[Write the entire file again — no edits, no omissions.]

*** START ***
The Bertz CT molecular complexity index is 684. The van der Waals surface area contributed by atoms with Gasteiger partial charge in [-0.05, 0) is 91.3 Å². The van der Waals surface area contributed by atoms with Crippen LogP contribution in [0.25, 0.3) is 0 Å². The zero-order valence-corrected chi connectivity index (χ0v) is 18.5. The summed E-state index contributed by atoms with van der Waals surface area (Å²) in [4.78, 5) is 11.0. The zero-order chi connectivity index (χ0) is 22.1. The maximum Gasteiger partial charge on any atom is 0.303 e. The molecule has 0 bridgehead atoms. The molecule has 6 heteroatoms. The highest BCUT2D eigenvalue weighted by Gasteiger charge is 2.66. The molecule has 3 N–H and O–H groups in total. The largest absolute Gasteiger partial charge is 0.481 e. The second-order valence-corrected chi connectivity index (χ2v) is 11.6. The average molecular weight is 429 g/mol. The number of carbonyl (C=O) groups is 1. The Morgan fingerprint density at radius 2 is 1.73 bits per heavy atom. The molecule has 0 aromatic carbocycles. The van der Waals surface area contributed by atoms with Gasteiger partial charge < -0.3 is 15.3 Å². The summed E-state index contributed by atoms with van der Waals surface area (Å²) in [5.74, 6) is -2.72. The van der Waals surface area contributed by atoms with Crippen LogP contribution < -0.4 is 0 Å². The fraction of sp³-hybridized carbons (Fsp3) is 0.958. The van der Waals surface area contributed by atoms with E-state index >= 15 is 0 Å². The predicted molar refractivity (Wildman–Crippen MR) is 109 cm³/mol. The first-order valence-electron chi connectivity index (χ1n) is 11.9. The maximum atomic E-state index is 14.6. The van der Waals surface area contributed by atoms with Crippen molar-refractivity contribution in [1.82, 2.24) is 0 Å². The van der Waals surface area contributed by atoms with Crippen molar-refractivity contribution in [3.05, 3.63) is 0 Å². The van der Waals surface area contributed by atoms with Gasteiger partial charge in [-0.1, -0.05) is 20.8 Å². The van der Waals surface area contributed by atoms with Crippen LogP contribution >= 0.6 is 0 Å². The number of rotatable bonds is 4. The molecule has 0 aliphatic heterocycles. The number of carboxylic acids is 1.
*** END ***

The Bertz CT molecular complexity index is 684. The van der Waals surface area contributed by atoms with Gasteiger partial charge in [-0.05, 0) is 91.3 Å². The van der Waals surface area contributed by atoms with Crippen LogP contribution in [0.25, 0.3) is 0 Å². The zero-order valence-corrected chi connectivity index (χ0v) is 18.5. The summed E-state index contributed by atoms with van der Waals surface area (Å²) in [4.78, 5) is 11.0. The zero-order chi connectivity index (χ0) is 22.1. The maximum Gasteiger partial charge on any atom is 0.303 e. The molecule has 0 bridgehead atoms. The molecule has 6 heteroatoms. The highest BCUT2D eigenvalue weighted by Gasteiger charge is 2.66. The molecule has 3 N–H and O–H groups in total. The largest absolute Gasteiger partial charge is 0.481 e. The second-order valence-corrected chi connectivity index (χ2v) is 11.6. The average molecular weight is 429 g/mol. The number of carbonyl (C=O) groups is 1. The Morgan fingerprint density at radius 2 is 1.73 bits per heavy atom. The molecule has 0 aromatic carbocycles. The van der Waals surface area contributed by atoms with Gasteiger partial charge < -0.3 is 15.3 Å². The summed E-state index contributed by atoms with van der Waals surface area (Å²) in [5.74, 6) is -2.72. The van der Waals surface area contributed by atoms with Crippen LogP contribution < -0.4 is 0 Å². The fraction of sp³-hybridized carbons (Fsp3) is 0.958. The van der Waals surface area contributed by atoms with E-state index >= 15 is 0 Å². The predicted molar refractivity (Wildman–Crippen MR) is 109 cm³/mol. The first-order valence-electron chi connectivity index (χ1n) is 11.9. The maximum atomic E-state index is 14.6. The van der Waals surface area contributed by atoms with Crippen molar-refractivity contribution in [1.82, 2.24) is 0 Å². The van der Waals surface area contributed by atoms with Crippen molar-refractivity contribution in [3.05, 3.63) is 0 Å². The van der Waals surface area contributed by atoms with Gasteiger partial charge in [-0.1, -0.05) is 20.8 Å². The van der Waals surface area contributed by atoms with Crippen LogP contribution >= 0.6 is 0 Å². The number of rotatable bonds is 4. The molecule has 0 aliphatic heterocycles. The number of carboxylic acids is 1.